The mood when everyone returns is fantastic. The participants talk about the view of the skyline through the large panorama roof. They talk about how the SUM has no problem keeping up with the big cars right from the traffic lights: “I even took on a sports car,” says Tim Thalheimer with a broad grin. From 0 to 45 km/h in about ten seconds – that’s fine. And everyone brought back an anecdote of waving passers-by, smiling faces and “thumbs up” gestures from other road users. The fact that the Rocks-e is a good-mood booster has already been recorded in the reports of media representatives who took part in the event. In the Oosten restaurant, over hot soup and steaming tea, impressions are shared and potential target groups are sounded out. “Pizza delivery man – then he won’t get wet”, “Maybe it would be something for grandpa?” are two options. Jan Bordasch leans forward, looks around and draws a conclusion: “Compact dimensions, zero emissions, lots of driving fun: I think we have just experienced the future of mobility in the city here.”

“I am sure of it: This is what the future looks like in the city – compact and emission-free.”

Jan Bordasch

“Although the Rocks-e is just 2.41 metres long, there is plenty of room inside.”

Finn Bordasch

 “The Rocks-e is above all a
coherent overall concept.”

We talked to product communicator Jan-Philipp Kreß and product manager Keanu Eftekhari
about the potential target groups, sales and prices of the Opel Rocks-e.

Jan-Philipp Kreß
Product Communication

In the presentation you emphasise: “The Rocks-e is not a car”. It is classified as a light motor vehicle, it can be driven in Germany by young people from 15 years of age who hold the AM driving licence. Why is that possible? 

Jan-Philipp Kreß: A corresponding amendment came into force in 2021, so that this regulation applies nationwide. In this way, legislation is supporting the mobility needs of young people – especially on the way to school or apprenticeships. And Opel shows with the Rocks-e: we are always rethinking the topic of mobility beyond conventional solutions.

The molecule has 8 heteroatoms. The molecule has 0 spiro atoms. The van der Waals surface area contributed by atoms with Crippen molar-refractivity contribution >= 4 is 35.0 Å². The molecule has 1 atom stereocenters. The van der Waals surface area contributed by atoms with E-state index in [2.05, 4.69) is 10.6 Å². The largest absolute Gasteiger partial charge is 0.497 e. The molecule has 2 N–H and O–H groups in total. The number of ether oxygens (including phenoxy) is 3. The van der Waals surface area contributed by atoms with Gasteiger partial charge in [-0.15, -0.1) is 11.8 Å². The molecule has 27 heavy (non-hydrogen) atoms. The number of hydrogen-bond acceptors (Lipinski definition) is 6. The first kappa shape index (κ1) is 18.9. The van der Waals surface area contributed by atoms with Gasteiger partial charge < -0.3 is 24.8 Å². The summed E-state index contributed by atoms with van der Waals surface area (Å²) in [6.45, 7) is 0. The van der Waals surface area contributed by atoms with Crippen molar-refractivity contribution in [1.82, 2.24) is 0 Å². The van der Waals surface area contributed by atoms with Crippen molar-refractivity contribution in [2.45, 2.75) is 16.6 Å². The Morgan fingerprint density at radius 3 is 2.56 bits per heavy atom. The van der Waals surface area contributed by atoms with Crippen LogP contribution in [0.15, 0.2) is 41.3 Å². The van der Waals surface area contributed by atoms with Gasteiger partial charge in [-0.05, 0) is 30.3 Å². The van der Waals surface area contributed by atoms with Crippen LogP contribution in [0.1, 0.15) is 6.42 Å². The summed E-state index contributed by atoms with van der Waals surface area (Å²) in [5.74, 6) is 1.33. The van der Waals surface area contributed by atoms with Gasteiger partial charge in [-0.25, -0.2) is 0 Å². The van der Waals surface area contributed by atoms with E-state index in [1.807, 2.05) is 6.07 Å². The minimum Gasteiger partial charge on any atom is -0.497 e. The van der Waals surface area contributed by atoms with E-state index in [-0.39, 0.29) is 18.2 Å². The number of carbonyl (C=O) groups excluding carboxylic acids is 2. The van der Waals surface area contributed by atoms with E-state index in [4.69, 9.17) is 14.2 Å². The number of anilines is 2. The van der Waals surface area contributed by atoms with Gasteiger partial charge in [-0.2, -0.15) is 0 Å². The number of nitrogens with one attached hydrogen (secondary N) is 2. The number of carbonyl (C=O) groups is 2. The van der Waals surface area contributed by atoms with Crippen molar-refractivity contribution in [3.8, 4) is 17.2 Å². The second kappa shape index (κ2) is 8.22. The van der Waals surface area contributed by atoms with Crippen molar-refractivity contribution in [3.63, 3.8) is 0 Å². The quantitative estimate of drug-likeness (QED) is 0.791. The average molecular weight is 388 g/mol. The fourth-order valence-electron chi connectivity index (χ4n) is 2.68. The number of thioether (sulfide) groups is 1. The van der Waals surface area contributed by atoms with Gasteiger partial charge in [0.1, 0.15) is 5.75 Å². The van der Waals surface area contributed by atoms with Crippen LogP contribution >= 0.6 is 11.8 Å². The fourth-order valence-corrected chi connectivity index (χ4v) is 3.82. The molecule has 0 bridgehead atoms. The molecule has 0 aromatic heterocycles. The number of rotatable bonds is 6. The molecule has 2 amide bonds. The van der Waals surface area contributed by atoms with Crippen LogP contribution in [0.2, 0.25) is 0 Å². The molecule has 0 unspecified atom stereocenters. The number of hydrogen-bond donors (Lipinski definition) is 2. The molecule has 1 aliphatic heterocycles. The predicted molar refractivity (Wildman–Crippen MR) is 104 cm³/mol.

So the electric SUM is designed specifically for young people – as “My first Opel”?

Keanu Eftekhari: Sure, the Rocks-e perfectly closes the gap between the two-wheeler and car for young people. But not only that. The Opel Rocks-e can also make everyday life much easier for senior citizens and customers who are no longer quite so mobile, and it can preserve or give them back a large part of their quality of life.

Jan-Philipp Kreß: We definitely think more broadly. The Rocks-e is full of possibilities: the Opel SUM also meets the needs of commuters, singles or couples with a sense for sustainable mobility. And the two-person electric vehicle is also suitable for commercial use. Be it for urban courier services or in spacious areas such as airports.

What are the technical specifications?

Keanu Eftekhari: According to WLTP, the range is up to 75 km – and that is 100 per cent electric with a 5.5 kWh battery. The electric urban car can be fully charged in just 3.5 hours – at a normal socket. Opel offers an adapter for charging at public charging stations. So here too, it’s well thought-out and simple.

Jan-Philipp Kreß: The keyword simple: ordering the urban e-car is as easy as placing an Amazon order. It has been available to order online in Germany since November 1. The Opel Rocks-e is above all a coherent overall concept.

What can you reveal about the prices?

Keanu Eftekhari: They are really attractive. The entry price is €7,990, the financing rate will be similar to that of a monthly ticket for local public transportation. And even beyond the purchase price, the Rocks-e is very economical. The annual insurance licence plate costs between 50 and 80 euros. Filling up the tank costs just two euros. The Rocks-e is 100 per cent in line with Opel’s credo of making electric mobility affordable for a broad customer base.

Thank you for the information!

Keanu Eftekhari 
Product Manager

Dezember 2021

Text: Tina Henze, Photos: Dani Heyne, Alexander Bonn